Flint's worldview hearkens back to an earlier era of the American Left. And while it sometimes seems dated (who refers to feminism as "women's lib" anymore?), it is unabashedly patriotic. Like Howard Fast, in his novel The Crossing, Flint portrays George Washington as a hero, and after all, what better role model for a card-carrying Leftist than a revolutionary? While many of Flint’s political fellow travelers diss the Bill of Rights as the creation of “dead, white, slaveholding males,” Mike Stearns and company make it the cornerstone of their “new” republic: one of the few requirements of citizenship is to hear it recited. While the private sector doesn't seem to exist in the minds of today's Leftists, it saves the citizens of Grantville: Food turns out to be far less of a problem than expected, and one reason for that is trade. The other is hunting, which brings me to...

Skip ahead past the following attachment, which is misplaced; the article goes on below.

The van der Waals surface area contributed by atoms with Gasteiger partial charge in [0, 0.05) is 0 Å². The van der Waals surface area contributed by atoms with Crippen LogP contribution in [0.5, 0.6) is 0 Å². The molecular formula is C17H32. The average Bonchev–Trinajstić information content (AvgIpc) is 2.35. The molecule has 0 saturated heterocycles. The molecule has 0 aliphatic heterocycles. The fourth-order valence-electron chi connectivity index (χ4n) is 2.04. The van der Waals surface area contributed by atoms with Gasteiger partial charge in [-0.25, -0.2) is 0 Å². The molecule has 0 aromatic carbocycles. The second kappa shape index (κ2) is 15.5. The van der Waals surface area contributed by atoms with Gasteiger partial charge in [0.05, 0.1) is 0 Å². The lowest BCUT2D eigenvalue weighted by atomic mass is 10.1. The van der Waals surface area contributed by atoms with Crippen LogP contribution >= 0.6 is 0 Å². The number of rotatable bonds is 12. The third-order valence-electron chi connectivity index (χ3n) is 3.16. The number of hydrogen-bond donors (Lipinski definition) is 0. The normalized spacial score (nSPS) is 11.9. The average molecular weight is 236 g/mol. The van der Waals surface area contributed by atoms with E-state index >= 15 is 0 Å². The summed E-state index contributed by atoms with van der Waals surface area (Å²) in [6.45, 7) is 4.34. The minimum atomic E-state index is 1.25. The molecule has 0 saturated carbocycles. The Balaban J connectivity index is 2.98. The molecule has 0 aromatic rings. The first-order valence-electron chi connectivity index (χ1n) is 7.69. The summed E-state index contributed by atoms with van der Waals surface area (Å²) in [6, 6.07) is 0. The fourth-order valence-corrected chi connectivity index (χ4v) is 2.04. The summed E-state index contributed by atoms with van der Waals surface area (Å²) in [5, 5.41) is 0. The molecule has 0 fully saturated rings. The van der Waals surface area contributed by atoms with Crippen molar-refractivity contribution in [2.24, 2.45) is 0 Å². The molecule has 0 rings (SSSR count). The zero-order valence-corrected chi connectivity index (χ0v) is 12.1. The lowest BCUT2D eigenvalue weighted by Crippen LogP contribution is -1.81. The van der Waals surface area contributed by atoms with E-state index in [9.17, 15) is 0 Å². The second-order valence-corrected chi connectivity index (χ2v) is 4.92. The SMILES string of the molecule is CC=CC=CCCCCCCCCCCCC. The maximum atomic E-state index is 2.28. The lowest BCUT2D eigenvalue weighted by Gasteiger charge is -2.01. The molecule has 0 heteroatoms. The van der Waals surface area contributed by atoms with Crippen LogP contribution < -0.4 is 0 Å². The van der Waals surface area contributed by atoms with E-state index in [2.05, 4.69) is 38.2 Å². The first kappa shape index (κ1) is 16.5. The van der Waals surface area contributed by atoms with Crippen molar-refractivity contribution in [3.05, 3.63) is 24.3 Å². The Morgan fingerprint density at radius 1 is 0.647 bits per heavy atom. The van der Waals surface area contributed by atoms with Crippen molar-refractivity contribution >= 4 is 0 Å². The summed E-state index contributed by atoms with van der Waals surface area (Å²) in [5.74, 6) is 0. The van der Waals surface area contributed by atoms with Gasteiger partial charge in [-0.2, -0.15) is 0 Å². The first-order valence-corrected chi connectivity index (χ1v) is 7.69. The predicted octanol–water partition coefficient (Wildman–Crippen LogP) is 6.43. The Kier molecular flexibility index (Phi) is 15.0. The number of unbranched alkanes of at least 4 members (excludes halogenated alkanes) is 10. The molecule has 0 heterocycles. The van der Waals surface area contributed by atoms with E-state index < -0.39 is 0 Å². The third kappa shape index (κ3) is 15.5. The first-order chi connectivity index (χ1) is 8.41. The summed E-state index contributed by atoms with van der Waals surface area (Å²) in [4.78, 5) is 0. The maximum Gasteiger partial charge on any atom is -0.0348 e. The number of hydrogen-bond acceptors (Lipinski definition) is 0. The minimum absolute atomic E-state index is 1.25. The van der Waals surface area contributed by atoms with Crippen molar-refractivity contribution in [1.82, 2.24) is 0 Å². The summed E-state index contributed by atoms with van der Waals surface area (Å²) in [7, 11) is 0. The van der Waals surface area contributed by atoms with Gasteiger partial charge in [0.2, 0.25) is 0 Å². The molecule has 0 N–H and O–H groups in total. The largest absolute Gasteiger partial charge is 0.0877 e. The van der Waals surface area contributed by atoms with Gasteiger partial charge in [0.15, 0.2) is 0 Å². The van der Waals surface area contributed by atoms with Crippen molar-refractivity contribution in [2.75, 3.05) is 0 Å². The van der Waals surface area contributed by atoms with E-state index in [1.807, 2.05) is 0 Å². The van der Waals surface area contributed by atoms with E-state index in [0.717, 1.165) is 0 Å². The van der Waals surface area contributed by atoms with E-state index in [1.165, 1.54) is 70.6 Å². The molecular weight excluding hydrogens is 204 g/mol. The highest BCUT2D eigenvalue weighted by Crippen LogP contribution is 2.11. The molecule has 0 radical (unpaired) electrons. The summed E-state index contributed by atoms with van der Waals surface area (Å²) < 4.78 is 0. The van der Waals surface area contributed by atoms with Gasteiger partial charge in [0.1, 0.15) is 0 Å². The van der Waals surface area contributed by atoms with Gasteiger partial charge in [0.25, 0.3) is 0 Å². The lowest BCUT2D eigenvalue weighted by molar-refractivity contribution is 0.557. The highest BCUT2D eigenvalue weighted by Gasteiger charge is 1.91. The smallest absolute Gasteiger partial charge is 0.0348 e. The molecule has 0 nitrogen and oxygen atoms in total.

Guns. It seems like everyone in Grantsville has at least one. The town is an arsenal of hunting rifles, automatic pistols, and sawed-off shotguns. One Vietnam vet even has an M60 machine gun that he liberated upon his discharge from the military. “I figured the Army owed me,” he explains. The head cheerleader, who trained to be an Olympic biathlete, turns out to be a coldly efficient and deadly sniper. I’m not sure how Flint feels about civilians owning guns in the twenty-first century, but it was a damn good thing the citizens of Grantville had them in the seventeenth: badly outnumbered in all of their battles, their most significant tactical advantage lay in rate of fire.